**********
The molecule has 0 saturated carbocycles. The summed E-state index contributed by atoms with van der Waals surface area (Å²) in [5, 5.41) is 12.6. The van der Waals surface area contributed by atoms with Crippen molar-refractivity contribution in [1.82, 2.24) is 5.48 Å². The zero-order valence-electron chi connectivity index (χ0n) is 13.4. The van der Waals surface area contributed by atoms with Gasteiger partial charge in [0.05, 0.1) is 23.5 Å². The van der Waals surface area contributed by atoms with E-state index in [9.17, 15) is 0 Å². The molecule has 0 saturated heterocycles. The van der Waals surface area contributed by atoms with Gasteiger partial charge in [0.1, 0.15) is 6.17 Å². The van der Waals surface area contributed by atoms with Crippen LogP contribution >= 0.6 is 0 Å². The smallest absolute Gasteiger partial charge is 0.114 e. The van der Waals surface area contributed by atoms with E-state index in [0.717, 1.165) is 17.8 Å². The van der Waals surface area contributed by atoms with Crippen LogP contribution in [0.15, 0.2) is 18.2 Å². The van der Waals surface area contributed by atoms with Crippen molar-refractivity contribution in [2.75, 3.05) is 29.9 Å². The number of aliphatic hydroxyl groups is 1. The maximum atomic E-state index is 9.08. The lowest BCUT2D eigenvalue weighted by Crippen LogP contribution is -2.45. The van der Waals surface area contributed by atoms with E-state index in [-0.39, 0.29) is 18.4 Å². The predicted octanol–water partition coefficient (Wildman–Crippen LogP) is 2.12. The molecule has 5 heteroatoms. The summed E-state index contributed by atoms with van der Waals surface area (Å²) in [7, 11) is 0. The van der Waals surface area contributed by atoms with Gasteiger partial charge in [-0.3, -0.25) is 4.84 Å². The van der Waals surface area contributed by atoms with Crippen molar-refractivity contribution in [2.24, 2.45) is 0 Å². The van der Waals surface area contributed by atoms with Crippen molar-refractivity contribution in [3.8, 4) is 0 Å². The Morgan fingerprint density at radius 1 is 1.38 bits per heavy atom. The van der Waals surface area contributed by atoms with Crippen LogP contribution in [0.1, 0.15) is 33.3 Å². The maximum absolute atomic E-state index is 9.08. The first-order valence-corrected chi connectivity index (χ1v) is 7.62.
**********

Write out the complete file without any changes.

The molecule has 0 saturated carbocycles. The summed E-state index contributed by atoms with van der Waals surface area (Å²) in [5, 5.41) is 12.6. The van der Waals surface area contributed by atoms with Crippen molar-refractivity contribution in [1.82, 2.24) is 5.48 Å². The zero-order valence-electron chi connectivity index (χ0n) is 13.4. The van der Waals surface area contributed by atoms with Gasteiger partial charge in [0.05, 0.1) is 23.5 Å². The van der Waals surface area contributed by atoms with E-state index in [9.17, 15) is 0 Å². The molecule has 0 saturated heterocycles. The van der Waals surface area contributed by atoms with Gasteiger partial charge in [0.1, 0.15) is 6.17 Å². The van der Waals surface area contributed by atoms with Crippen LogP contribution >= 0.6 is 0 Å². The smallest absolute Gasteiger partial charge is 0.114 e. The van der Waals surface area contributed by atoms with E-state index in [0.717, 1.165) is 17.8 Å². The van der Waals surface area contributed by atoms with Crippen LogP contribution in [0.15, 0.2) is 18.2 Å². The van der Waals surface area contributed by atoms with Crippen molar-refractivity contribution in [2.75, 3.05) is 29.9 Å². The number of aliphatic hydroxyl groups is 1. The maximum atomic E-state index is 9.08. The lowest BCUT2D eigenvalue weighted by Crippen LogP contribution is -2.45. The van der Waals surface area contributed by atoms with E-state index in [-0.39, 0.29) is 18.4 Å². The predicted octanol–water partition coefficient (Wildman–Crippen LogP) is 2.12. The molecule has 5 heteroatoms. The summed E-state index contributed by atoms with van der Waals surface area (Å²) in [7, 11) is 0. The van der Waals surface area contributed by atoms with Gasteiger partial charge in [-0.3, -0.25) is 4.84 Å². The van der Waals surface area contributed by atoms with Crippen molar-refractivity contribution in [2.24, 2.45) is 0 Å². The van der Waals surface area contributed by atoms with Crippen molar-refractivity contribution in [3.8, 4) is 0 Å². The Morgan fingerprint density at radius 1 is 1.38 bits per heavy atom. The van der Waals surface area contributed by atoms with Crippen LogP contribution in [0.1, 0.15) is 33.3 Å². The maximum absolute atomic E-state index is 9.08. The first-order valence-corrected chi connectivity index (χ1v) is 7.62.